Arctic Twilight: Taking Len Budgell Home

arctic twilight cover

How many times did Leonard say to me, write to me, that he would love to show me the Labrador, that he wished he could take me to visit his seagoing friend in Nova Scotia who was building a yacht, that he could take me back to the places he’d been.  They are countless, and I know this because you can do it all on the computer, right? Go into the manuscript and find them, and count them.

In the precious twenty-two years of his life that I knew him, he wrote about 7000 pages of letters, to me. He wrote thousands to other friends, but I think our connection was so close that he wrote more to me than to any one other person.

Now I am taking him home, not to the Labrador this time, but to where he went to secondary school in St. John’s, to Nova Scotia, to Fogo island where his father was born.  If Len had had his preferences in life, one of them would have been never to leave the Maritimes; another would have been to have had a life on the sea.

Arctic Twilight is edited  from the first four thousand pages he wrote me. Three thousand of those pages were of his family whom I knew, and who knew me. I heard of each new tooth a grandchild had struggled with, of a daughter’s gardens, of his wife Muriel’s Alzheimer disease.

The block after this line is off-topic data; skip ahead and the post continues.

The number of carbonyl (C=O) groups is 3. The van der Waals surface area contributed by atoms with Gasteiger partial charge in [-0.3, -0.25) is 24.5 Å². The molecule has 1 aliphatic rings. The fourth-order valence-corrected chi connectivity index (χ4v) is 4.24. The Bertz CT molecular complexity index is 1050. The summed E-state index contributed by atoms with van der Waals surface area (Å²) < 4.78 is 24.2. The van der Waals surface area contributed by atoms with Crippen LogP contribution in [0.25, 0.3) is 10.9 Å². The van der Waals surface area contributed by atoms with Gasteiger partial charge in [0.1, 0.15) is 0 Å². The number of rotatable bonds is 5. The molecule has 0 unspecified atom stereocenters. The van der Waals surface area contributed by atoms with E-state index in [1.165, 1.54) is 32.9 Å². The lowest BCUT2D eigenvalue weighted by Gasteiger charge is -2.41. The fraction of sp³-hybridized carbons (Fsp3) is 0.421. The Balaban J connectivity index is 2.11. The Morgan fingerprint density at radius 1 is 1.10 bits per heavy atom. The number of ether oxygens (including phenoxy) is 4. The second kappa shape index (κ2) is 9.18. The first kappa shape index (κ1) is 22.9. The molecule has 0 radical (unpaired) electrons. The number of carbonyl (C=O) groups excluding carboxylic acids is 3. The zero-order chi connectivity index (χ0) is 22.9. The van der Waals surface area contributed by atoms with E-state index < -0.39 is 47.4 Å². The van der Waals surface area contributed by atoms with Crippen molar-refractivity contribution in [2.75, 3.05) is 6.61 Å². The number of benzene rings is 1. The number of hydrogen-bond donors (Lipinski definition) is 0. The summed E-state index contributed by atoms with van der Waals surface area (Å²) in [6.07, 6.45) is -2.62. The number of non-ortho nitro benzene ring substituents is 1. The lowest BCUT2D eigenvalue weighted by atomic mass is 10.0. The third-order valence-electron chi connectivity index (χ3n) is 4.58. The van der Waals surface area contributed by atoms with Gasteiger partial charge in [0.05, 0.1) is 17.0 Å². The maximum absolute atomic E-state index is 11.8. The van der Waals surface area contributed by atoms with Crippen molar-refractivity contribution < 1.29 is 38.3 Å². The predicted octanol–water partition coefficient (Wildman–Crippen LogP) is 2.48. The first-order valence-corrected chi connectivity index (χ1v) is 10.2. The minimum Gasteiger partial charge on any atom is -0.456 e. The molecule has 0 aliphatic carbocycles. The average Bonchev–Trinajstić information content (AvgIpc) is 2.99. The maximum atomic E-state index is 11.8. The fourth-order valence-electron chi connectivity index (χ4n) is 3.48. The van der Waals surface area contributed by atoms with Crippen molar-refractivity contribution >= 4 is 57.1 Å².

The other thousand were of everything else he loved, mostly the people he treasured, native people he called, as they did back then, Indians and Eskimos; seagoing men, and women. he thought women were much higher in the scheme of things than men. He wrote of his Arctic postings with The Hudson’s Bay Company, of animals, of dogs and ospreys and owls and whales and seals. Goats. An early reader said his writing was magical, that once you get into it, you can’t put it down.

Unofficially he started working for the Company when he was twelve, behind the counter in North West River, Labrador, and driving nurses and doctors by dog team to distant locations on the Labrador. His official start was at Cartwright when he was 18 years old.len at 18

It’s a wonderful photo, isn’t it, Len at 18; it was once on the cover of Them Days Magazine as he often wrote for this oral history publication and was close to editor Doris Saunders. (He wrote many, many letters to her too, of course.)

So I will bring Leonard and his writings to Newfoundland and to Nova Scotia, reading in five libraries and several other venues. I could read for weeks never stopping, as although I’ve been taking him to places like Whitehorse lately, his writing is always alive to me, and I find it hard to stop reading his words aloud when the audience still seems to want more.